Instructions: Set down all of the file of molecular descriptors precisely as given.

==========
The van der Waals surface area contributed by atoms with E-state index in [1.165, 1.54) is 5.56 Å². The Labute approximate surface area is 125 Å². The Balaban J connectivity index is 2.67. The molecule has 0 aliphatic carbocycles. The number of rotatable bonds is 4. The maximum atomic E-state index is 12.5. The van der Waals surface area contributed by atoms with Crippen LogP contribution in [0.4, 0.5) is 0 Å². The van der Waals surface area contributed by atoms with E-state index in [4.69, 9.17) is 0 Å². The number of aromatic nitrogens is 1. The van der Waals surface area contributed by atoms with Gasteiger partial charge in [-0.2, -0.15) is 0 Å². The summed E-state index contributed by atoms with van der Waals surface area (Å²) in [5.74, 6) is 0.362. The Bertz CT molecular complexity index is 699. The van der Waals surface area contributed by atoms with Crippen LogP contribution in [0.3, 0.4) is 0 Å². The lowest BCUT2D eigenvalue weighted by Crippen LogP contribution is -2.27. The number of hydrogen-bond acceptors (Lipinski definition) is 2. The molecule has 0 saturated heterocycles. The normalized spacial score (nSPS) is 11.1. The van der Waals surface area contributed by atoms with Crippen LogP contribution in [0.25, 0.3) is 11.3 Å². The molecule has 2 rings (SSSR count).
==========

The van der Waals surface area contributed by atoms with E-state index in [1.165, 1.54) is 5.56 Å². The Labute approximate surface area is 125 Å². The Balaban J connectivity index is 2.67. The molecule has 0 aliphatic carbocycles. The number of rotatable bonds is 4. The maximum atomic E-state index is 12.5. The van der Waals surface area contributed by atoms with Crippen LogP contribution in [0.4, 0.5) is 0 Å². The van der Waals surface area contributed by atoms with E-state index in [4.69, 9.17) is 0 Å². The number of aromatic nitrogens is 1. The van der Waals surface area contributed by atoms with Gasteiger partial charge in [-0.2, -0.15) is 0 Å². The summed E-state index contributed by atoms with van der Waals surface area (Å²) in [5.74, 6) is 0.362. The Bertz CT molecular complexity index is 699. The van der Waals surface area contributed by atoms with Crippen LogP contribution in [0.3, 0.4) is 0 Å². The lowest BCUT2D eigenvalue weighted by Crippen LogP contribution is -2.27. The number of hydrogen-bond acceptors (Lipinski definition) is 2. The molecule has 0 saturated heterocycles. The normalized spacial score (nSPS) is 11.1. The van der Waals surface area contributed by atoms with Crippen LogP contribution in [0.25, 0.3) is 11.3 Å². The molecule has 2 rings (SSSR count).